■ More Proverbial oral fixation in Proverbs 15:2
2 The tongue of the wise adorns knowledge,
but the mouth of the fool gushes folly.
Yes, and so what else did you expect? Things to be the other way around?
■ Our local newspaper, Foster's Daily Democrat, printed a story yesterday with the innocuous headline: Library presents dialogue on Jerusalem.
In a mostly civilized and scholarly conversation two men, representing the viewpoint [sic] of the Israeli and the Palestinian people, talked about the current climate, including the politics of of our own current administration, at Portsmouth Library.
We don't get any further illumination of what "mostly civilized and scholarly" refers to. Perhaps an illiterate savage showed up to briefly disrupt things? We'll never know.
The speakers were Alan Elsner (allegedly representing the "Israeli viewpoint") and Robert Azzi (for the Palestinian side).
We've actually discussed Robert Azzi's views previously in a Foster's LTE that analyzed an op-ed he wrote about the 2015 attempt by two wannabe terrorists to shoot up "The First Annual Muhammad Art Exhibit and Contest" set up by Pamela Geller. His primary, and pretty much only, argument was to blame Geller for being a "provocateur".
Alan Elsner, on the other hand, is "Special Advisor to the President" of "J Street", an organization billing itself as the "Political Home for Pro-Israel, Pro-Peace Americans". They are stridently leftist; their political action committee has always been a huge financial backer of my current Congresscritter, Carol Shea-Porter.
But does a J-Streeter really "represent" the "Israeli viewpoint"? That's arguable. In fact, you'll get a contrary argument from Alan Dershowitz (at, of all places, the HuffPo): J Street Can No Longer Claim to Be Pro Israel.
And so what sort of "dialogue" did Elsner and Azzi have? The kind that the folks at Foster's and Portsmouth Library like: where everybody hates Trump.
Both men said that Trump’s decision to recognize Jerusalem was a bad move.
Were any contrary voices heard? Again: we'll never know from reading Foster's.
■ One bit of a good idea from the proposed budget is described by Katherine Mangu-Ward at Reason: Trump Wants to Privatize the International Space Station.
The Trump administration is going to think
about thinking about considering ending federal funding for the
International Space Station (ISS) in 2025. Cue a bunch of people
freaking out about the prospect of space station
Before we get into the nitty girtty—a note: if I had a nickel for every major goal set by an American president for the space program with a time horizon of 6 to 20 years, I'd have enough money to continue funding the ISS well past 2025. Every administration comes up with its own blueprint/roadmap/guidebook to go to the moon/Mars/Alpha Centauri with all of the major deadlines conveniently kicking in long after the relevant president is somewhere on a yacht moored outside his presidential library. These plans rarely come to fruition, and even incremental steps are frequently reversed.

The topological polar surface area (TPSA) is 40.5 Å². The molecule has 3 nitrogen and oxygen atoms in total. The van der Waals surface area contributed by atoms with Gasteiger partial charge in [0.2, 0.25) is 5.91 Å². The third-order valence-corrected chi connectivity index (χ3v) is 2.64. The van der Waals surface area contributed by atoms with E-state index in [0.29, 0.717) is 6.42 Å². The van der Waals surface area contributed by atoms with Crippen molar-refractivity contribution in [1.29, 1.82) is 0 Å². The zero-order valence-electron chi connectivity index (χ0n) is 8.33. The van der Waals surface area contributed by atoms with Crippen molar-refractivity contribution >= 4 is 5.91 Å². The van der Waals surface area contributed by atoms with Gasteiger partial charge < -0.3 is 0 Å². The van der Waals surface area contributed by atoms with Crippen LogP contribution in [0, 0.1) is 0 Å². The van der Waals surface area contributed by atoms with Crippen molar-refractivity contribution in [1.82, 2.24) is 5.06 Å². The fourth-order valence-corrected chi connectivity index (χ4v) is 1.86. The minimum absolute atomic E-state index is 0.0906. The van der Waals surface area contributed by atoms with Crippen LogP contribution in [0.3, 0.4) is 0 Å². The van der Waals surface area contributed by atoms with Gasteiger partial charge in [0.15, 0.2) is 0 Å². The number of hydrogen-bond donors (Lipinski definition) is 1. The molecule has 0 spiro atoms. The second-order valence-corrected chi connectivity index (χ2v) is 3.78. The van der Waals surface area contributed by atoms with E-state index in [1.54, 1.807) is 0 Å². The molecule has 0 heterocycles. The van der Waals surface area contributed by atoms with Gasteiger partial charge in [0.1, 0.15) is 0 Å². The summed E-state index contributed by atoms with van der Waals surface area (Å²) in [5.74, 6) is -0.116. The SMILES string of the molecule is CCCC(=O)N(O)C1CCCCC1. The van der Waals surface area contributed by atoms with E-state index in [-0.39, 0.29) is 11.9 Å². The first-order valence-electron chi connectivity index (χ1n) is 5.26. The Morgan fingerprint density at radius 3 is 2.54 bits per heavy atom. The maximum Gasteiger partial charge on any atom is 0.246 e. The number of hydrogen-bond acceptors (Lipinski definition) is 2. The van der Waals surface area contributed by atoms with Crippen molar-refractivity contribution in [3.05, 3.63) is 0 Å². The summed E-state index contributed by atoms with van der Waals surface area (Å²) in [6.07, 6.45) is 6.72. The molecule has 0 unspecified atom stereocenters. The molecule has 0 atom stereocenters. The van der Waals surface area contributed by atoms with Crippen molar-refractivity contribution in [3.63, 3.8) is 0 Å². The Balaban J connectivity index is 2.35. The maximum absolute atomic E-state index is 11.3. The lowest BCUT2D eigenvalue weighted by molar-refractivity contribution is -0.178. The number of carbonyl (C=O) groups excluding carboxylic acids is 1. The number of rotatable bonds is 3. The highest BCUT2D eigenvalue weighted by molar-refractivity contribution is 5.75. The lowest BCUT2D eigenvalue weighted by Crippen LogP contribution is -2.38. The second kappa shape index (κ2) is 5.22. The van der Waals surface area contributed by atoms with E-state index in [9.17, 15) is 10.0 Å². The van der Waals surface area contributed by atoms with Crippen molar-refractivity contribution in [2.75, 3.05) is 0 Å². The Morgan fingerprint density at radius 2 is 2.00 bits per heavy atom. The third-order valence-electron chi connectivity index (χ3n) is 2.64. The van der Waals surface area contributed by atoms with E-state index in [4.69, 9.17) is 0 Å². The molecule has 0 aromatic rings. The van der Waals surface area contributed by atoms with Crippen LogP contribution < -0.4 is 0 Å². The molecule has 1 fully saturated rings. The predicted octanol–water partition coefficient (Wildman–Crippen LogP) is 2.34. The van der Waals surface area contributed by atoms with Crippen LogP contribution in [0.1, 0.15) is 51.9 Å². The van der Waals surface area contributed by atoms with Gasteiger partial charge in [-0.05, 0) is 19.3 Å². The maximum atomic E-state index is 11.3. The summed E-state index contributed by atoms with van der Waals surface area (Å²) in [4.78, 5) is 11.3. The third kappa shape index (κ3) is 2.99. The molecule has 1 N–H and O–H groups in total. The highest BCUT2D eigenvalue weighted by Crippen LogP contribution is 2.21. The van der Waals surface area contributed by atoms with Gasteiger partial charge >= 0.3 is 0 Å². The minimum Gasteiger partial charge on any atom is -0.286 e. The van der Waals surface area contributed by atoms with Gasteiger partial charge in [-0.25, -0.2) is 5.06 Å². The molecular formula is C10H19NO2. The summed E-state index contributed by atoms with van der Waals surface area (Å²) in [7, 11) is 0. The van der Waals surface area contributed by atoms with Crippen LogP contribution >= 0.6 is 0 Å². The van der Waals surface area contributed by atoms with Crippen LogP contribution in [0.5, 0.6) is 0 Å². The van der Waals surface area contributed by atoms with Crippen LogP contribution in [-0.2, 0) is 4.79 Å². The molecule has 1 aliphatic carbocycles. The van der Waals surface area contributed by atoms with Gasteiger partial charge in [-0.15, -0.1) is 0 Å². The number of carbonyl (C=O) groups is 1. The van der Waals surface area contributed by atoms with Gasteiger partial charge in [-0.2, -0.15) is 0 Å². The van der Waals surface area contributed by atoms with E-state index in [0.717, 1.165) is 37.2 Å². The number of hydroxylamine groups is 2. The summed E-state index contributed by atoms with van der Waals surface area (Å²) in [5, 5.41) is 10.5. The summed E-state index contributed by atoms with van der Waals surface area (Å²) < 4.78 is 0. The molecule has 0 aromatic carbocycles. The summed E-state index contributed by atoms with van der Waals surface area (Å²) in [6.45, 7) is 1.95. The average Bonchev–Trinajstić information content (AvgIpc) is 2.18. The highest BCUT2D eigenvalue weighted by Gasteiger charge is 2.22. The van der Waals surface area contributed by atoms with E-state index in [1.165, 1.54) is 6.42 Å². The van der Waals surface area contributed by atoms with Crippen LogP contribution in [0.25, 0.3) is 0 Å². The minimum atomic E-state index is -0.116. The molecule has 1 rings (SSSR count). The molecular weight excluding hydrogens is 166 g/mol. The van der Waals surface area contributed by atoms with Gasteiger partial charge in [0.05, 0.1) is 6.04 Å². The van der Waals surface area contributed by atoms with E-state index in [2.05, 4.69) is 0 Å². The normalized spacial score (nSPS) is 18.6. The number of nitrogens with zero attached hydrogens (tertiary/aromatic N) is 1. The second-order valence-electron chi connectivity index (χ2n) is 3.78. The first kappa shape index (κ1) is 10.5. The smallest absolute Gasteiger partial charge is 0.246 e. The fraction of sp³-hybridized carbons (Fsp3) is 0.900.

Ms. Mangu-Ward outlines the history and issues pretty well. And notes the opposition of "transpartisan" alliances between Congresscritters with large NASA/aerospace presences in their constituencies.
■ At NRO, David French offers Understanding the Media’s Ugly Weekend. The ugliness being the fawning over North Korea and the dictatorship represented by the sister of Kim Jong Un. Examples are provided ad nauseam (and that nauseam bit is a little too literal in my case).
Among the issues.
We can’t pretend for a second that we’d see the same wave of triumphant headlines if Tim Kaine and not Mike Pence were standing, grim-faced, in front of Kim Yo-jong. Instead there’d likely be a bout of moral clarity. “In Icy Stand-off, Kaine Rebukes North Korean Regime.” Even the cheerleaders wouldn’t be spared. “Defectors Detail the Grim Reality Behind the Cheerful Façade.” Reporters are human, and their near-uniform hatred of the Trump administration makes them uniquely vulnerable to false anti-Trump narratives in much the same way that the near-uniform admiration of Obama made them less critical of his blunders and more willing to accept his arguments.
Even the Wall Street Journal was represented in the dictatorial love-in. Et tu, WSJ?
■ And finally, here's Michael Ramirez on the National Debt
I hope he'll do something clever about curling. Man, that is a stupid sport.